Britishisms and Bird Jokes: How Yooka-Laylee is Shaped by the Legacy of Banjo KazooieGames Features
Playtonic is trying to recapture the gaming atmosphere of yesteryears. Founded by former Rare (the studio behind games including Banjo-Kazooie, Donkey Kong Country, GoldenEye, and Viva Pinata) employees, the small independent studio had an extremely successful Kickstarter, which brought in over £2 million. Its first project, the throwback 90s platformer Yooka-Laylee, launches on April 11.
For Andy Robinson, writer and communications director at Playtonic, Yooka-Laylee was actually his time working on a videogame.
“I wanted to get these guys back on their feet and help them, you know, make a lot of the games that we want to see,” Robinson says.
The world of Yooka-Laylee is inhabited by the titular Yooka and Laylee, as well as a cast of characters that includes a pants-wearing snake named Trowzer, and a polygonal dinosaur straight out of the Nintendo 64 era. Robinson says that he thinks that, as with everything Playtonic tries to do, they want the characters to be fun.
“I spend a lot of time just thinking about what would be really absurd,” Robinson says. “But at the same time, it has to have a lot of heart. I don’t want it to be just endless, meaningless gags.”
And, Robinson says, the rest of the team’s talent only makes his job all the easier.
“You could make tax returns full of personality if you’ve got a googly head next to them made by one of our guys and a funny voice,” Robinson says. “It’s a joy.”
Rare’s games are also known for a certain sense of humor. After playing a demo of Yooka-Laylee, it seems to be very much following in a similar vein. And part of that stems from the culture in which the games were conceived.
“We don’t shy away from British-isms,” Robinson says.
That’s not to say that there isn’t a line for Playtonic to walk; they wanted Yooka to be something that families and kids would be able to play together. Conker’s Bad Fur Day (the notorious M-rated Nintendo 64 game), this is not.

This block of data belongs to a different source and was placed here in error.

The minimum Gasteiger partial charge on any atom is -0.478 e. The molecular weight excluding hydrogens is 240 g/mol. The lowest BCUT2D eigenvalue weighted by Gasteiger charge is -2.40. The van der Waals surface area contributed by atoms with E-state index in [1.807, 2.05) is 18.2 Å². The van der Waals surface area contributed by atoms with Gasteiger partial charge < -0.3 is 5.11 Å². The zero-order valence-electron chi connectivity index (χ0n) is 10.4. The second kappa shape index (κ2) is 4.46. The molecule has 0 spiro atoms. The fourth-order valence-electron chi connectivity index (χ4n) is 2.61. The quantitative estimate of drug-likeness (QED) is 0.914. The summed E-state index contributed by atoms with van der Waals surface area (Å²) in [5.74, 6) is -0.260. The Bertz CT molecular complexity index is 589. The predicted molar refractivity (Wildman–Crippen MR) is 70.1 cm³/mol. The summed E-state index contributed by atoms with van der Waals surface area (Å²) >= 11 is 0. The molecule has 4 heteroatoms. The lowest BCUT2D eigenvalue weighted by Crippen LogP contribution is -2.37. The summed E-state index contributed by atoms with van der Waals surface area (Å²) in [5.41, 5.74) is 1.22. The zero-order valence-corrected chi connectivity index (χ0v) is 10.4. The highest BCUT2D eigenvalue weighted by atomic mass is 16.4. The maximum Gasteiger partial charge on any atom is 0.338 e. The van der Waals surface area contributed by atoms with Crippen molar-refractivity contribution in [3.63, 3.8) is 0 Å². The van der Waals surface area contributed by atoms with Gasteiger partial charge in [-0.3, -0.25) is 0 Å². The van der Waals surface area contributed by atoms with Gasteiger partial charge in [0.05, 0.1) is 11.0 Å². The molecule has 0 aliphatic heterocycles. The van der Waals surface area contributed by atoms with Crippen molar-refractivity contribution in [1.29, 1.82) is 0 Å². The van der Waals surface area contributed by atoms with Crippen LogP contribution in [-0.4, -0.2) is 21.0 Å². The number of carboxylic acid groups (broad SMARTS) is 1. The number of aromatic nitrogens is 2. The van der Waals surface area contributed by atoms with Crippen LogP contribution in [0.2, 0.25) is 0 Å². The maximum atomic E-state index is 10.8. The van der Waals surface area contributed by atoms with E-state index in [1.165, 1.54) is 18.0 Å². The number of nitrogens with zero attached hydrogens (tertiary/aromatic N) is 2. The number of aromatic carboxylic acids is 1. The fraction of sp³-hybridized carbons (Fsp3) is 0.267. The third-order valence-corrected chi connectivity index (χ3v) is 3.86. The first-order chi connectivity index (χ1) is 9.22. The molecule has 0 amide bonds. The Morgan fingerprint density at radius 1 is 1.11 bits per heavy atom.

“It’s like the Pixar, Simpsons mold. I wanted adults to be able to get some jokes as well, but not, the game certainly shouldn’t be like crude or anything like that,” Robinson says.
But that in and of itself was also a challenge. In the days of Rare, there was usually somebody else, be it Nintendo or Microsoft, to provide that final say as to what was appropriate or not. This that isn’t the case for Playtonic. Those proverbial shackles, so to speak, aren’t in place anymore. And freedom can cut both ways.
“We’re independent now, so you have to be your own barometer,” Robinson says. “You know, you can’t just chuck it in and see, ‘Let’s see if we get away with it.’ Because you probably will get away with it, and that’s not necessarily right for the project.”
Robinson recalls that the first time that Yooka-Laylee was shown to the press, he came to realize that the balance wasn’t right. He rewrote the game on the spot, realizing that while the game was actually being played, certain areas just weren’t working.
“It’s different in context, right?” Robinson says. “When someone’s actually playing the game, in a level, with all of the characters and challenges together, suddenly your realize that, you know, too much fourth wall breaking, or too much innuendo, or too much of one emotion, too much sadness, too much black humor, it might be out of balance.”
Playtonic also had to take into account the legacy of games like Banjo-Kazooie that Yooka-Laylee is following. When asked if he had to write anything in rhyme — as the Banjo series antagonist Gruntilda spoke in — Robinson said that certain new characters, with only a few lines, do talk in Bardic fashion, in a “fun nod” to the older series.
On the other, well, wing, he said that if fans were to make a new Banjo-Kazooie game, they’d likely have a rhyming villain, and that wasn’t the path he wanted to take with Yooka. Instead, the new villain — Capital Bee — doesn’t rhyme, but speaks in business inspired nonsense.
“I didn’t want it to be fan fiction … we don’t want to be, like, that on the nose with influences,” Robinson says.
But, Robinson does hope that much like the classic Rare games, fans are able to see in Yooka the Playtonic team’s humor and chemistry.
“Our internal chat room sometimes is unbearable,” Robinson says. “Like, you’ll say something, serious, ‘Does anyone know the password for, you know, Twitter?’ And then someone will put a bird pun in there. And it becomes a competition then. Suddenly there’s 20 minutes of endless stream of bird puns. That’s absolutely typical of our internal chat room.”
Willie Clark is a writer, editor, photographer, barrel-rider, reliable brave guy, and co-host of the 8 Bit Awesome podcast. You can find his scribings at sites like Polygon, Vice, GamesRadar+, and many other fine dining establishments.